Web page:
Colorado's Marijuana Enforcement Division released a report last Friday revealing how much marijuana the state sold in 2014.
According to VICE, the MED report states that last year saw the sale of 109,578 pounds of medical marijuana and 38,660 pounds of recreational marijuana in Colorado, which was the first state to legalize marijuana for recreational use.
Those two numbers result in a total of almost 75 tons of raw marijuana sold during recreational marijuana's first full year in effect.
And that doesn't even include edibles.
Medical marijuana patients purchased 1.9 million edible products in 2014 compared to the 2.8 million who bought for recreational purposes.
VICE suggests the difference may be attributed to the higher strength of medical edibles.
Previous research has determined that Colorado made about $700 million off all marijuana sales in 2014.
This -- along with the nearly 30 percent increase in licensed cultivators and retailers (it now has over 2,200) -- makes marijuana one of Colorado's fastest-growing businesses.
Numerous polls have proved that most Colorado residents have no complaints about their state becoming the marijuana capital of America, according to VICE, which makes sense considering about one in eight now call themselves users.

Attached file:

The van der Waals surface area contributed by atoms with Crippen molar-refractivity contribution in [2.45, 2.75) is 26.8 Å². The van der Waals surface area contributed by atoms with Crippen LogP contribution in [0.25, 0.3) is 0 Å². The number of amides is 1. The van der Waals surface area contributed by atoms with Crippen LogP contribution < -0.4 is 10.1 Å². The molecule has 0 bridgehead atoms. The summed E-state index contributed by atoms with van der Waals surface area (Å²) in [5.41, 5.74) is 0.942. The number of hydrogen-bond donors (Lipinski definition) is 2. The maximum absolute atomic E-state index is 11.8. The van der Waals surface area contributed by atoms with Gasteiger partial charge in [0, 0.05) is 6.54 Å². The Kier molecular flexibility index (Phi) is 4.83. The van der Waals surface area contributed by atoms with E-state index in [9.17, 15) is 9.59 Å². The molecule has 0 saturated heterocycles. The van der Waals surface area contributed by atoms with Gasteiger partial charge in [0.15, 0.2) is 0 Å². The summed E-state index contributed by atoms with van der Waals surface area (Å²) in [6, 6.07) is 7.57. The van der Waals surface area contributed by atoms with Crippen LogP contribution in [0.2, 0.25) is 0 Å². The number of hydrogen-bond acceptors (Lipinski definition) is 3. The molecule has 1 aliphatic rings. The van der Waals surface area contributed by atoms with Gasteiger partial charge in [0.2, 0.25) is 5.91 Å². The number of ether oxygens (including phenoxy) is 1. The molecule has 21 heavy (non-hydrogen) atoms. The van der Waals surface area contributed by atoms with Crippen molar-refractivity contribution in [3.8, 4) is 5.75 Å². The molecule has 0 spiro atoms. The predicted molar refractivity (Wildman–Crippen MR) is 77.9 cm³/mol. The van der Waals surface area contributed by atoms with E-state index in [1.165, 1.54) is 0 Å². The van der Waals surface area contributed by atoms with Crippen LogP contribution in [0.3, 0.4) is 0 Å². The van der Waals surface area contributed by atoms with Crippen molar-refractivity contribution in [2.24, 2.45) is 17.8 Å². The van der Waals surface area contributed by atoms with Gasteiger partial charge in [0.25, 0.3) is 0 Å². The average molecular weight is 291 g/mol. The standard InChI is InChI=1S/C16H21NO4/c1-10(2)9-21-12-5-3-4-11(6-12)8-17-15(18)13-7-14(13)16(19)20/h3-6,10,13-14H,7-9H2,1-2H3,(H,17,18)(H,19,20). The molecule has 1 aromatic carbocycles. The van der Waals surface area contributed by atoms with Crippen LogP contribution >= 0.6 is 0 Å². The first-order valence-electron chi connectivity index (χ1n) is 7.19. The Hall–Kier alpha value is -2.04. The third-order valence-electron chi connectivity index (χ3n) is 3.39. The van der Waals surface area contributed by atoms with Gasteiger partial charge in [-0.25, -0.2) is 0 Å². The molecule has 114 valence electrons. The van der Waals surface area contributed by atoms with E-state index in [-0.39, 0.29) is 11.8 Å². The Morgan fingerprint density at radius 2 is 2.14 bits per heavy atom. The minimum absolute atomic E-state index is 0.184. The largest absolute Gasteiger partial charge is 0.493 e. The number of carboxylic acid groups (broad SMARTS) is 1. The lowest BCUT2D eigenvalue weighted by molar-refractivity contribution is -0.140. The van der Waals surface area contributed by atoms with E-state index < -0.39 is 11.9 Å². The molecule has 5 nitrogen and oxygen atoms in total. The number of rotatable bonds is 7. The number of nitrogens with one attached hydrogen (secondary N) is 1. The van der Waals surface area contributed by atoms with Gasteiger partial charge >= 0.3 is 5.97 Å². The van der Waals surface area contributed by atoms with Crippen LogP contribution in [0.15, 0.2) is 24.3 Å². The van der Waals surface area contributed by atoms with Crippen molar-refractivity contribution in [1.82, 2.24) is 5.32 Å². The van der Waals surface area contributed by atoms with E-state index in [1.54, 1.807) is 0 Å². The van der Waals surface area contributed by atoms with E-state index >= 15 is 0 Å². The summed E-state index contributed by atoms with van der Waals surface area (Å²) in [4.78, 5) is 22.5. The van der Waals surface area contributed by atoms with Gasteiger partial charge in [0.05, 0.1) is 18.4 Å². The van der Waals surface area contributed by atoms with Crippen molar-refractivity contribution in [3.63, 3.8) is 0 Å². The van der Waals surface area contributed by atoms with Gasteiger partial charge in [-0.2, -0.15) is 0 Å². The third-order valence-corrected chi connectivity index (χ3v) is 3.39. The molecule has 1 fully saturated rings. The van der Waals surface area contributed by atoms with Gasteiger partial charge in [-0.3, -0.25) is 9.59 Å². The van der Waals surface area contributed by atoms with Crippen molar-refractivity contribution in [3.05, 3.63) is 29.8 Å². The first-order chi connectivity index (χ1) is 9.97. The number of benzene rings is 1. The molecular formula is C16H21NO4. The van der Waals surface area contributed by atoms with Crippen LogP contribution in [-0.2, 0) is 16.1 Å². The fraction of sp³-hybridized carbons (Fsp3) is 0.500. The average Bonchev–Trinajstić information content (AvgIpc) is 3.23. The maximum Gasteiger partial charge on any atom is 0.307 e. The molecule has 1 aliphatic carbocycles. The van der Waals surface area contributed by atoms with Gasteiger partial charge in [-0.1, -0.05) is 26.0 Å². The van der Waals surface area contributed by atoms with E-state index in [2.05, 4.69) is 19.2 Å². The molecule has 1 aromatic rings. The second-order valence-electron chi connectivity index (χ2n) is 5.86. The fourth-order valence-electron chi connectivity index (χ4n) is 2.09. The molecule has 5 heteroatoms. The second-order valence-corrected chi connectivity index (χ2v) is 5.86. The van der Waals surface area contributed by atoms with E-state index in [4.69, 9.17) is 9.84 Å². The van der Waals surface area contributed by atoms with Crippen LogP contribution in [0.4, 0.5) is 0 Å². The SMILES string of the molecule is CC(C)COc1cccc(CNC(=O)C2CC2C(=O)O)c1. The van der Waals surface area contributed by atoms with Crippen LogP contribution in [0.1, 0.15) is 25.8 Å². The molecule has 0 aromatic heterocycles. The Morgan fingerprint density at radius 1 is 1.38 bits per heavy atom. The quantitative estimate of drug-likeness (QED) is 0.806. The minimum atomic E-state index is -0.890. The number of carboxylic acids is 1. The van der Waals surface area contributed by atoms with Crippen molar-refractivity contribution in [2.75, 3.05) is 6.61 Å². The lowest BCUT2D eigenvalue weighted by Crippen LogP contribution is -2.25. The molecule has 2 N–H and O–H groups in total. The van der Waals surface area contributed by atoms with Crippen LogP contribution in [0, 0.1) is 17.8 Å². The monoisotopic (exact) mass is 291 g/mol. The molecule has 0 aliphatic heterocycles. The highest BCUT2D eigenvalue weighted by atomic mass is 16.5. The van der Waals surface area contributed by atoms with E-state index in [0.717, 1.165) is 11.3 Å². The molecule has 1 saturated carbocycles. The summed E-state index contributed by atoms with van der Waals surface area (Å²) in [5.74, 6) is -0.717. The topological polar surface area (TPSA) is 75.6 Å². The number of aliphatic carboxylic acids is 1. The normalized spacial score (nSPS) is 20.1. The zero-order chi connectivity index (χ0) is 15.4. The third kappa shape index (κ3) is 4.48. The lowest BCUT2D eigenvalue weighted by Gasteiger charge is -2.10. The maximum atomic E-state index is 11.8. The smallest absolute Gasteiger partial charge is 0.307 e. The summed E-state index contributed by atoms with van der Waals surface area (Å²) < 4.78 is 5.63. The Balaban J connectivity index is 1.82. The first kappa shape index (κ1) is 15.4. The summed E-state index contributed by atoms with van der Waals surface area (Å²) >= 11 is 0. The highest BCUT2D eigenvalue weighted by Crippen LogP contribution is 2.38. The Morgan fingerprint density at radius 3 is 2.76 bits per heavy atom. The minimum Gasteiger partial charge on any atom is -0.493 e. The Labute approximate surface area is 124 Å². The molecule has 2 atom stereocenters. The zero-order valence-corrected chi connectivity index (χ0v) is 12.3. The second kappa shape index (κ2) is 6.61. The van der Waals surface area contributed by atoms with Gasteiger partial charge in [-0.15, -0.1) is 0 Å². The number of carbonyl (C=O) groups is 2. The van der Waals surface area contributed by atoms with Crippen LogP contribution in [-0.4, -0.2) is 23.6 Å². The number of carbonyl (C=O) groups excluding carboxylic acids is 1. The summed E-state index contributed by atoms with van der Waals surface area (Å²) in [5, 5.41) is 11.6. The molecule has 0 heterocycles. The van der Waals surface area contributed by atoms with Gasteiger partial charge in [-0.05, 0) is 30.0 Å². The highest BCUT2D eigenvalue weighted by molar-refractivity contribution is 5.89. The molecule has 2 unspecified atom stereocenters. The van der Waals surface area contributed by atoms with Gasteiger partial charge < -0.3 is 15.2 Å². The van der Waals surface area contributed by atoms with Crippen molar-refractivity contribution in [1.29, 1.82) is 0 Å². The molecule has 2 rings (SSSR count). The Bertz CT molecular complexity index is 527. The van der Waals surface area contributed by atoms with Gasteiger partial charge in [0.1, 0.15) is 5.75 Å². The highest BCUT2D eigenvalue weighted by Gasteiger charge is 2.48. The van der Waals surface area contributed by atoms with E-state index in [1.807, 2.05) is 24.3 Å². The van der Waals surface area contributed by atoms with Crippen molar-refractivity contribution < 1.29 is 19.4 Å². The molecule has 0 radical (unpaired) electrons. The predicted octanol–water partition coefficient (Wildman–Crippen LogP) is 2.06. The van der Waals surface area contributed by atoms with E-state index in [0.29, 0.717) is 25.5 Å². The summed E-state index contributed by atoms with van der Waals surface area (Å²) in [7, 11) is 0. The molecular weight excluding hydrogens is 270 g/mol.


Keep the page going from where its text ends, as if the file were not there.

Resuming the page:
Ohio State law professor Douglas A. Bergman believes the booming business could be due for a dramatic change.
Bergman, who teaches a course on marijuana policy, said,
To me the question is, how much these numbers reflect the novelty of the first year of sales, and how much is driven by tourism. And will that decline over time, or will more and more people become users as the stigma goes away?
Mason Tvert, who serves as director of communications for the Marijuana Policy Project, wasn't phased when he saw MED's data because the same astronomical numbers would be featured in a report about any other huge industry.
He told VICE,
If this was an annual report showing the number of liquor licenses out there, no one would care. It's noteworthy at the moment because, for the first time, we have hard data on how many people are producing and selling marijuana, which we never had. In five years, this kind of thing won't even be newsworthy, because it will just be another legal product available to adults.
Colorado's marijuana businesses may very well experience significant declines once more states legalize recreational marijuana, but by that time, the entire country will most likely be reaping the rewards from marijuana's elevation of the economy.
Recreational marijuana is currently legal in just three other states: Washington, Oregon and Alaska, with the two latter states passing measures last November.